In July, I was privileged to join almost 80 other Los Angelenos, many of their spouses and a few of their children, in Jerusalem for the completion of an extraordinary two-year experience.
In Samara, a city of 1.2 million in the Volga region of Russia, 87-year-old Anna sits in a 100-square-foot spacethat is her reality. One of perhaps 8,000 elderly Jews in town, shespends her lonely days confined to her room, blind and her legs tooweak to support her. A sagging bed takes up most of her room, whichis one of five apartments that constitute the communal apartment inwhich she exists. The other residents share one toilet and a dirtykitchen.
There are more than 30,000 Jewish teen-agers in Los Angeles -- how do we engage them?
As we approach the new millennium, we often discuss the unity of the Jewish people, seeking those aspects of Jewish life that will hold our diverse communal elements together after the year 2000. Rabbi Joseph Soleveitchek has referred to our Jewish covenant as including our shared history, shared suffering, shared responsibility and shared action.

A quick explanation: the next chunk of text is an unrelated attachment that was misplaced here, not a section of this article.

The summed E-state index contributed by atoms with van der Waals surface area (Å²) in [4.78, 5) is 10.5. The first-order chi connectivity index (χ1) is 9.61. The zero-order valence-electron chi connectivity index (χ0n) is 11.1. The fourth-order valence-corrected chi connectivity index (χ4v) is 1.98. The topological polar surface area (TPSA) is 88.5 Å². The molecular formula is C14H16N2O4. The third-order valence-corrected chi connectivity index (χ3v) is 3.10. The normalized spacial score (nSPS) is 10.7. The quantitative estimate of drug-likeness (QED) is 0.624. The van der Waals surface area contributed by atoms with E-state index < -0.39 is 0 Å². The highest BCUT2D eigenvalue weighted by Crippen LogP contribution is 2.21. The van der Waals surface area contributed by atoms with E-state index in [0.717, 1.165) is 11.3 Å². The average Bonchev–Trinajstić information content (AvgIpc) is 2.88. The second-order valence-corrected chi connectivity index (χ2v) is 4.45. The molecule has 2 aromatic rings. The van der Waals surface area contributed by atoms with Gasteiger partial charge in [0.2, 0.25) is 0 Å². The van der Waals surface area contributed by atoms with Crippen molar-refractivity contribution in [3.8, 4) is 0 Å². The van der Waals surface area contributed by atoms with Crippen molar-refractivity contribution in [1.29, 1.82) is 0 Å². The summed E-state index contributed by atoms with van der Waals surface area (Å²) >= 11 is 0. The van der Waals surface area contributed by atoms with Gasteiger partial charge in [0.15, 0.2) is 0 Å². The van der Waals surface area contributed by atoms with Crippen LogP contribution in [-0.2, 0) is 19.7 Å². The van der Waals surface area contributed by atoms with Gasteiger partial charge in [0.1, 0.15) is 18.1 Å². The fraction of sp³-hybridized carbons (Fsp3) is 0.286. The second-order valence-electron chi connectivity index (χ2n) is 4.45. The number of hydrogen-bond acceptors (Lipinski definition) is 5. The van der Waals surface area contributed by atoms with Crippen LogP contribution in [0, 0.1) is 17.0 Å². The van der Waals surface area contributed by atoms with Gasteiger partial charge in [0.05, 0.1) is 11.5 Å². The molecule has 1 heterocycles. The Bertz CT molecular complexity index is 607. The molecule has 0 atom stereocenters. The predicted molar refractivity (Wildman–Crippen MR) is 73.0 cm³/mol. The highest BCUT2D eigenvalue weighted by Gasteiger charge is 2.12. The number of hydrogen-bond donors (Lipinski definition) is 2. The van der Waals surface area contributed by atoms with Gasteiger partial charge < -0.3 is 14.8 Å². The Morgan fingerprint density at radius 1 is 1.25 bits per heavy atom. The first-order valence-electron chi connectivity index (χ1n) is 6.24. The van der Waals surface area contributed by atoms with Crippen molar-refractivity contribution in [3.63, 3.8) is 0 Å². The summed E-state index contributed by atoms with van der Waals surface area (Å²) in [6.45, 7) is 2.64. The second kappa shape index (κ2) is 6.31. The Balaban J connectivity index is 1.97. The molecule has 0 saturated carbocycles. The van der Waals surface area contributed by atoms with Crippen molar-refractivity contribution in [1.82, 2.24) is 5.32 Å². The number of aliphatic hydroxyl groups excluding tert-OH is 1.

In a Jewish community the size and scope of ours, it is sometimes easy to lose sight of the small acts of kindness that define our concern for justice and quality of life.
As I have traveled the communal philanthropic "circuit" this year, I have been moved to ponder who gets the most out of our enterprise: those who are receiving communal service or those who are volunteering their time and other resources to assure that those in need will benefit?